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Archive for February 2010

CPLEX free for academic use

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Probably I am not the first one to report this but CPLEX is now available for free for academics as part of IBM’s academic initiative (see here):

Full-version CPLEX now available free-of-charge to academics

Posted: Feb 18, 2010 08:30:03 PM

Effective February 15, 2010, IBM is offering no-charge full-version ILOG Optimization products via IBM’s Academic Initiative program ( This move builds on the availability of limited Teaching Editions available since August 2009, and now provides registered members with renewable one-year access to IBM ILOG OPL-CPLEX, CPLEX, CP Optimizer and CP for both teaching and research use. Registered members can access ILOG Optimization software at:, where they can search for ILOG Optimization or individual solvers by name. Depending on the search criteria, electronic assemblies will be retrieved for IBM ILOG OPL Development Studio, CPLEX, CP Optimizer or CP on all commercially available platforms. To run the software, members will also need to download a key from:, but are no longer required to install ILM. Note that as part of Academic Initiative, IBM also makes its professionally-developed training materials available for use in classrooms and labs at:

The application is pretty forward and the verification of eligibility is supposed to take “3-5 business days”. But it seems that the accounts are approved much faster (at least in my case).

Written by Sebastian

February 22, 2010 at 2:21 pm

Sikuli – a scripting language based on screenshots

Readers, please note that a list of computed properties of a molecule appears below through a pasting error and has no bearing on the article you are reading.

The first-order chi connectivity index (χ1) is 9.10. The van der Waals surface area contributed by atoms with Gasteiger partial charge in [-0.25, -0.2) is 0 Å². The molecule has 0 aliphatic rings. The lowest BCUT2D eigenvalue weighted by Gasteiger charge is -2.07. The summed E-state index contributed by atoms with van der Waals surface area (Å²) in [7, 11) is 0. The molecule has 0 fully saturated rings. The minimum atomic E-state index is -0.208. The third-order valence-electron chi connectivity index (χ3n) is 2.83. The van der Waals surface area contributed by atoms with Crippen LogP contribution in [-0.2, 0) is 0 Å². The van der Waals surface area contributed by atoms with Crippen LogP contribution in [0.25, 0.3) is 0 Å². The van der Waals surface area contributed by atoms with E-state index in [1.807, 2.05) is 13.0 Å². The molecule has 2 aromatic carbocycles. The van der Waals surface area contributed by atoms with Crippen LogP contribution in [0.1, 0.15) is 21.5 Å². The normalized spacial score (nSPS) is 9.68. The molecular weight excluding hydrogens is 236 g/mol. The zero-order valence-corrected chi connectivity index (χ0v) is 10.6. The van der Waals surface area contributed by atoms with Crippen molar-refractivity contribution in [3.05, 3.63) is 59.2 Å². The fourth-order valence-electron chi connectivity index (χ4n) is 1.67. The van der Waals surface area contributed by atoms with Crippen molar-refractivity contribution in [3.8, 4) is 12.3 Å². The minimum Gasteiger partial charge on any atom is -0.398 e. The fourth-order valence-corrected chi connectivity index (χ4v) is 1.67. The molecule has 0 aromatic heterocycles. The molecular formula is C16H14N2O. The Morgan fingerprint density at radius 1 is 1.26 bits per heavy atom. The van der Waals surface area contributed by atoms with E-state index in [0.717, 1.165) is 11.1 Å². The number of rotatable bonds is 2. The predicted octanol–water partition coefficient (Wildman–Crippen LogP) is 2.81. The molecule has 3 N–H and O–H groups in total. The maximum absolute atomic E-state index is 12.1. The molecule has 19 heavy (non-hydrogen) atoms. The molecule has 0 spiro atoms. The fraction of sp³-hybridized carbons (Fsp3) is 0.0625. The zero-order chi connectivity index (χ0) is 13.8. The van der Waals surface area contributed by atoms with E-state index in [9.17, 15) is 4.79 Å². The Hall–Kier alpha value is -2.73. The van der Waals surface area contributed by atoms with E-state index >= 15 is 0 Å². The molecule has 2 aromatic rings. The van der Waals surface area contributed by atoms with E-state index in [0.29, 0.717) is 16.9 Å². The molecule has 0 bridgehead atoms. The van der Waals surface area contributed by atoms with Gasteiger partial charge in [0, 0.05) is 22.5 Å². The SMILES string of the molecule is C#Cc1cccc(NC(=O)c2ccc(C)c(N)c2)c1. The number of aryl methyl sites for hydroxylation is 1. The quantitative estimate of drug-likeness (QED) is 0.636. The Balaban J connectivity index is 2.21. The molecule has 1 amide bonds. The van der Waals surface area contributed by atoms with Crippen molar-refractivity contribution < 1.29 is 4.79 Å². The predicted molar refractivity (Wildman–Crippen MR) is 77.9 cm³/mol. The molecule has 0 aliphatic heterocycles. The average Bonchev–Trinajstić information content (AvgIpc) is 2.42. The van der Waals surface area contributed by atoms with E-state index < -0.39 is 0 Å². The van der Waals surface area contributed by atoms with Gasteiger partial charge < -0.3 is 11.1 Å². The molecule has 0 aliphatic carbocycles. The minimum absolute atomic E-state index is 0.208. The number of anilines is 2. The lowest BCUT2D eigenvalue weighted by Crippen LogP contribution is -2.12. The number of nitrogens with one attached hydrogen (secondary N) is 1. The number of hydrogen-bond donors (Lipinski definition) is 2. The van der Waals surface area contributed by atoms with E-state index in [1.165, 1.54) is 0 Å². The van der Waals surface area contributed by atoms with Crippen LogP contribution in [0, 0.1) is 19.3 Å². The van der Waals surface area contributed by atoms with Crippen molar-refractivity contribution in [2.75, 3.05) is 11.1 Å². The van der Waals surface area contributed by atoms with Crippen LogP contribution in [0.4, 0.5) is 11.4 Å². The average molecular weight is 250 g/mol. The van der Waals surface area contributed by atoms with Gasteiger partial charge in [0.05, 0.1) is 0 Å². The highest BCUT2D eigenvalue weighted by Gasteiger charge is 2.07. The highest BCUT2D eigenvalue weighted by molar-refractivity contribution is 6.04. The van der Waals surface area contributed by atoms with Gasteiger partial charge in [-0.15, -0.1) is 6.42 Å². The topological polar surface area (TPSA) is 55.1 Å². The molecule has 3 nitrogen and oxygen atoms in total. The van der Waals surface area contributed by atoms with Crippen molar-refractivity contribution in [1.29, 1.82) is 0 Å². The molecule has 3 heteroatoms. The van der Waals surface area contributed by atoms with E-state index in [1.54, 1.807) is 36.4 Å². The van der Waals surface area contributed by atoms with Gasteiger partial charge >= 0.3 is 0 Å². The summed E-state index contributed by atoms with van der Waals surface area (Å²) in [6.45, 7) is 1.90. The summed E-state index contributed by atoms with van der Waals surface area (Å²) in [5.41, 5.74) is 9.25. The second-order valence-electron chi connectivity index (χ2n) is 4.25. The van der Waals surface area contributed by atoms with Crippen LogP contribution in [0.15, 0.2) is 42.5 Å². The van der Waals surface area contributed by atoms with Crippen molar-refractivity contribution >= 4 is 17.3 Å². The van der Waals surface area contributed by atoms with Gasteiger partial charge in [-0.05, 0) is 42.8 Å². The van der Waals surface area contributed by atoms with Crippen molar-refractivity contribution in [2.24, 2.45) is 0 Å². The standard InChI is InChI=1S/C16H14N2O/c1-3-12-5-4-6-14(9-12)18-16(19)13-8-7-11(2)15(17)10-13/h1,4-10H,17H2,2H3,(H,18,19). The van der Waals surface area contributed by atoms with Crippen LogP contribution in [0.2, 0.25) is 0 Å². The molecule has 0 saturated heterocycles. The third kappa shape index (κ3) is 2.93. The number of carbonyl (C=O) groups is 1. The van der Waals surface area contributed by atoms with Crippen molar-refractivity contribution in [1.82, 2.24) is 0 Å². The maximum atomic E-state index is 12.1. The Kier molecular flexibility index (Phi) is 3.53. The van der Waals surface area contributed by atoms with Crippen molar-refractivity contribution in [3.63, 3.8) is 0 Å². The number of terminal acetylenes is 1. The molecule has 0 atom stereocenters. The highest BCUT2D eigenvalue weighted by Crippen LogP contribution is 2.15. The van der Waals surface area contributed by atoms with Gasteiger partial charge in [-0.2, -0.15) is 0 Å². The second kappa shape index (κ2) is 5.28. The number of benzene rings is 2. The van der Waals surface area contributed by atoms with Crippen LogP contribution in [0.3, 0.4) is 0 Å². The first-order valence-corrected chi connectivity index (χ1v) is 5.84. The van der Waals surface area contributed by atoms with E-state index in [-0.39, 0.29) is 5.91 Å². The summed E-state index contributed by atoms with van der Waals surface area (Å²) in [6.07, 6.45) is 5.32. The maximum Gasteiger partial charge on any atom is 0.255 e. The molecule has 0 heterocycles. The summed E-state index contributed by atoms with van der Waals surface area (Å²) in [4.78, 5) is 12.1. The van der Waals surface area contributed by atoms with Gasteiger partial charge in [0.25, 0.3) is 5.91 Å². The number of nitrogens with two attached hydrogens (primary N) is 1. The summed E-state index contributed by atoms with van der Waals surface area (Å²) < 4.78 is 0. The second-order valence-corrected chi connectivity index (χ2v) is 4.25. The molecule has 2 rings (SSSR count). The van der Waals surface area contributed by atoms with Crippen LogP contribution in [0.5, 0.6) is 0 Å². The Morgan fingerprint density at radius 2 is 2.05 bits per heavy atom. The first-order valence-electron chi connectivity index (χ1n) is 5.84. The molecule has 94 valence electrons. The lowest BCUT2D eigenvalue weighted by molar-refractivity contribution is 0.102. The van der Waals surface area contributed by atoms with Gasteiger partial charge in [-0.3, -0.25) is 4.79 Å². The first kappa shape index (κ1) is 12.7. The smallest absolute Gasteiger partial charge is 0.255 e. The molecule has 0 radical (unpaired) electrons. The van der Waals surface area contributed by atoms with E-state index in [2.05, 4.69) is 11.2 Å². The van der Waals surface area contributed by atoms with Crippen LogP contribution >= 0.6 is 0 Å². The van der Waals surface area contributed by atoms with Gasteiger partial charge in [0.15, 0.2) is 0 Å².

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There is a pretty cool, new scripting language, Sikuli which is a “research project developed by User Interface Design GroupMIT Computer Science and Artificial Intelligence Laboratory (CSAIL)“. The cool thing is that you can automate GUI interactions by using screenshots of buttons, sliders, input boxes, etc. But rather before I start to explain how it works, just check out the video.

The language itself is based on Jython and thus you can use Jython to do almost everything you like and it is fairly simple to use:

Example: Sikuli Code

So now you finally can automate your optimal FarmVille production schedule by having Sikuli interact with the applet ;-). Just put your production schedule into Sikuli and let it do the rest. Here is a GMPL model (based on the AMPL model from O.R. by the Beach – I just changed “;” and removed the “option” lines) for determining the optimal production schedule that maximizes cash. Can be solved to optimality with GLPK in 0.1 secs – the Sikuli code is left as an exercise 😉

param T;
set Horizon := 0..T;
set Crops;

param TotalArea;
param InitialArea;
param InitialMoney;
param PlowCost;
param Growth{Crops};
param Cost{Crops};
param Revenue{Crops};

var Plant{Crops,Horizon} integer >= 0;
var Area{Horizon} >= 0, <= TotalArea;
var Money{Horizon} >= 0;

maximize z: Money[T] + 4*PlowCost;

subject to

area0: Area[0] = InitialArea + sum {i in Crops} Plant[i,0];

area{t in 1..T}:  Area[t] = Area[t-1]
      + sum {i in Crops} Plant[i,t]
      - sum {i in Crops : t >= Growth[i]} Plant[i,t-Growth[i]];

money0: Money[0] = InitialMoney - sum {i in Crops} (PlowCost + Cost[i])*Plant[i,0];

money{t in 1..T}: Money[t] = Money[t-1]
      - sum {i in Crops} (PlowCost + Cost[i])*Plant[i,t]
      + sum {i in Crops : t >= Growth[i]} Revenue[i]*Plant[i,t-Growth[i]];


display z;
display {i in Crops, t in Horizon : Plant[i,t] > 0} Plant[i,t];
display Area,Money;


param T := 36;
set Crops := SB EP WH SY;
param TotalArea := 144;
param InitialArea := 0;
param InitialMoney := 323;
param PlowCost := 15;


Growth   Cost   Revenue :=
SB      1      10       35
EP     12      25       88
WH     18      35      115
SY      6      15       63;


Written by Sebastian

February 7, 2010 at 8:33 pm

Microbes outsmarting engineers/mathematicians (reloaded)